In Muslim-dominated regions, Christians who have converted from Islam often bear the brunt of persecution at the hands of family, friends and community members. In some areas where conservative Islam is dominant, believers must keep their faith secret for fear of being executed. Throughout the country, unregistered churches active in evangelism may face obstructions in the form of surveillance and interrogation by the local authorities.
Much of the pressure on Christians in Russia comes from the government imposing restrictive legislation. Since the implementation of the anti-terrorist Yarovaya laws, the level of surveillance of all non-Orthodox Christian churches has increased. As a result, Christian activity is often under state surveillance, and church services are sometimes raided by security forces. Christian converts in the radicalized Muslim region of Caucasus face immense pressure from family, friends and local community to renounce their faith. Out of fear, converts do not even attempt to go to church meetings. Some have been forced to flee or find refuge in safe houses.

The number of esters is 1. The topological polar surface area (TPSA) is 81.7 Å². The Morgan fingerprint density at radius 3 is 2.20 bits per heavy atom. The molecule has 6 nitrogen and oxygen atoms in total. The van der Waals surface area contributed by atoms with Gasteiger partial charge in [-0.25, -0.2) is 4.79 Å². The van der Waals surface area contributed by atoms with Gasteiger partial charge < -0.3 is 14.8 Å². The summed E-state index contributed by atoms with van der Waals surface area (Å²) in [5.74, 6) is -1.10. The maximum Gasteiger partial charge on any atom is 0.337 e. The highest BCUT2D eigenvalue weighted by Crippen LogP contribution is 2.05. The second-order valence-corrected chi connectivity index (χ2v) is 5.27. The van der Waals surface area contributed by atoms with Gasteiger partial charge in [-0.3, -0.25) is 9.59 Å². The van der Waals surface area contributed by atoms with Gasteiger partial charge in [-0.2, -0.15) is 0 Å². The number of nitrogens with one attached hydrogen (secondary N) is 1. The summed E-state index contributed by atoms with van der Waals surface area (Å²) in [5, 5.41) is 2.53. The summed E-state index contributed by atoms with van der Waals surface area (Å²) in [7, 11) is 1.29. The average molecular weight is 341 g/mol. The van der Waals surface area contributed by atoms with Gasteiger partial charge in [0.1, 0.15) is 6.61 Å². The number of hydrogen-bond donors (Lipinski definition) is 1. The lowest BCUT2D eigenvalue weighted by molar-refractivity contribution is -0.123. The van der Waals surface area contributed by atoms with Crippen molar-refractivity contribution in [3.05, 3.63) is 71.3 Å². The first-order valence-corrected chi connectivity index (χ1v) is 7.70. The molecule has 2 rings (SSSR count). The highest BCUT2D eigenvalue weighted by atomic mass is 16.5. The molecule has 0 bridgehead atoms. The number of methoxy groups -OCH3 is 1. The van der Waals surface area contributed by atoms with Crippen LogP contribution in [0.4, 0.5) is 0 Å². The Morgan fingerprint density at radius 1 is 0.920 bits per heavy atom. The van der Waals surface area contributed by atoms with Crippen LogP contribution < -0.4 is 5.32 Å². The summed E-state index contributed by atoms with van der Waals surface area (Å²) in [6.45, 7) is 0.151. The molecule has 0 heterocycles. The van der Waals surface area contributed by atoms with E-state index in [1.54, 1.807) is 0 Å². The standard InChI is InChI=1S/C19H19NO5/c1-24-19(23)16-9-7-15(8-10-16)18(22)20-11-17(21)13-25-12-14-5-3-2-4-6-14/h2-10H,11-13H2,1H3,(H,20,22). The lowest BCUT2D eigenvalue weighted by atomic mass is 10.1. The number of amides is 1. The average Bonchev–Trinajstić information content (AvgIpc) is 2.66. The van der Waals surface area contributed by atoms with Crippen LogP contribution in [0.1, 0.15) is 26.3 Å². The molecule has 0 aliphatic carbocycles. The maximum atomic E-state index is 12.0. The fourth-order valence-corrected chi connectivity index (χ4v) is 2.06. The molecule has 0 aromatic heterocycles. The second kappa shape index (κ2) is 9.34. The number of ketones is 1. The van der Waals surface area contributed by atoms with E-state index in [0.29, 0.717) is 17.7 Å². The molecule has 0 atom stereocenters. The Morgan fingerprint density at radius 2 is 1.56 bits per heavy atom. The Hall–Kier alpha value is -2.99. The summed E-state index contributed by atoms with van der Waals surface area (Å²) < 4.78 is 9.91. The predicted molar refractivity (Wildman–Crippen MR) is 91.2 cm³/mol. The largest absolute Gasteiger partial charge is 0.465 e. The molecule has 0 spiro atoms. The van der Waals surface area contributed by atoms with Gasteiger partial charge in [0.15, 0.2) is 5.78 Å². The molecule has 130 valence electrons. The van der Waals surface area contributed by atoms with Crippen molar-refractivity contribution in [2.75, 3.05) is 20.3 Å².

At least 14 Christians were arrested, including four Christians who worked in a rehabilitation center for drug addicts and were sentenced to five to eight years imprisonment.
Five missionaries in Chechnya were detained several times, harassed and later deported from Chechnya.
At least 10 churches were attacked and/or forcibly closed.